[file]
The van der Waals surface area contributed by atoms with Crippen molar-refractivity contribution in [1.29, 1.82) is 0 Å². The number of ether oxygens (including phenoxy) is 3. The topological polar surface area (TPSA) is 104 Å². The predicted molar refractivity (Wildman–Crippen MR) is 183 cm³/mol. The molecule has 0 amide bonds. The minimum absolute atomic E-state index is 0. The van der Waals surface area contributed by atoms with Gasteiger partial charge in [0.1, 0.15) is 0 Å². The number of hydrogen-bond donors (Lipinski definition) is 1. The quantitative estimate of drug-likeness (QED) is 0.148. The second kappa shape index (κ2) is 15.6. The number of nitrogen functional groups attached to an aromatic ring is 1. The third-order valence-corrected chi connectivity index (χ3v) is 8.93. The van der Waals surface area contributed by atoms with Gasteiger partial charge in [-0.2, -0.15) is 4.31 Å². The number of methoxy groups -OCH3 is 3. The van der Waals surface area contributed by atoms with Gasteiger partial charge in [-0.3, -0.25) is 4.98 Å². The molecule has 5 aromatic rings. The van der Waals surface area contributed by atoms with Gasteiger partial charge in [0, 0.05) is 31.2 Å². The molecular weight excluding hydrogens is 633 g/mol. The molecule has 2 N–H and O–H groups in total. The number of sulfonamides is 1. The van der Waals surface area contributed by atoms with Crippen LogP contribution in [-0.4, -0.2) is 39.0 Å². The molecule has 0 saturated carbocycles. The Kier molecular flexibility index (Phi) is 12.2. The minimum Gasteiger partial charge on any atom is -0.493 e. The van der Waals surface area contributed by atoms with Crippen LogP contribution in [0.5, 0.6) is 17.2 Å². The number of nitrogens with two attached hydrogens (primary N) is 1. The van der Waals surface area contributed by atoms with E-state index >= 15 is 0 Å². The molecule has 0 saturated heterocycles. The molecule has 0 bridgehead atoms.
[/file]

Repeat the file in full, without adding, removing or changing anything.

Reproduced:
The van der Waals surface area contributed by atoms with Crippen molar-refractivity contribution in [1.29, 1.82) is 0 Å². The number of ether oxygens (including phenoxy) is 3. The topological polar surface area (TPSA) is 104 Å². The predicted molar refractivity (Wildman–Crippen MR) is 183 cm³/mol. The molecule has 0 amide bonds. The minimum absolute atomic E-state index is 0. The van der Waals surface area contributed by atoms with Gasteiger partial charge in [0.1, 0.15) is 0 Å². The number of hydrogen-bond donors (Lipinski definition) is 1. The quantitative estimate of drug-likeness (QED) is 0.148. The second kappa shape index (κ2) is 15.6. The number of nitrogen functional groups attached to an aromatic ring is 1. The third-order valence-corrected chi connectivity index (χ3v) is 8.93. The van der Waals surface area contributed by atoms with Gasteiger partial charge in [-0.2, -0.15) is 4.31 Å². The number of methoxy groups -OCH3 is 3. The van der Waals surface area contributed by atoms with Gasteiger partial charge in [-0.3, -0.25) is 4.98 Å². The molecule has 5 aromatic rings. The van der Waals surface area contributed by atoms with Gasteiger partial charge in [0, 0.05) is 31.2 Å². The molecular weight excluding hydrogens is 633 g/mol. The molecule has 2 N–H and O–H groups in total. The number of sulfonamides is 1. The van der Waals surface area contributed by atoms with Crippen LogP contribution in [-0.4, -0.2) is 39.0 Å². The molecule has 0 saturated carbocycles. The Kier molecular flexibility index (Phi) is 12.2. The minimum Gasteiger partial charge on any atom is -0.493 e. The van der Waals surface area contributed by atoms with Crippen LogP contribution in [0.5, 0.6) is 17.2 Å². The number of nitrogens with two attached hydrogens (primary N) is 1. The van der Waals surface area contributed by atoms with E-state index >= 15 is 0 Å². The molecule has 0 saturated heterocycles. The molecule has 0 bridgehead atoms.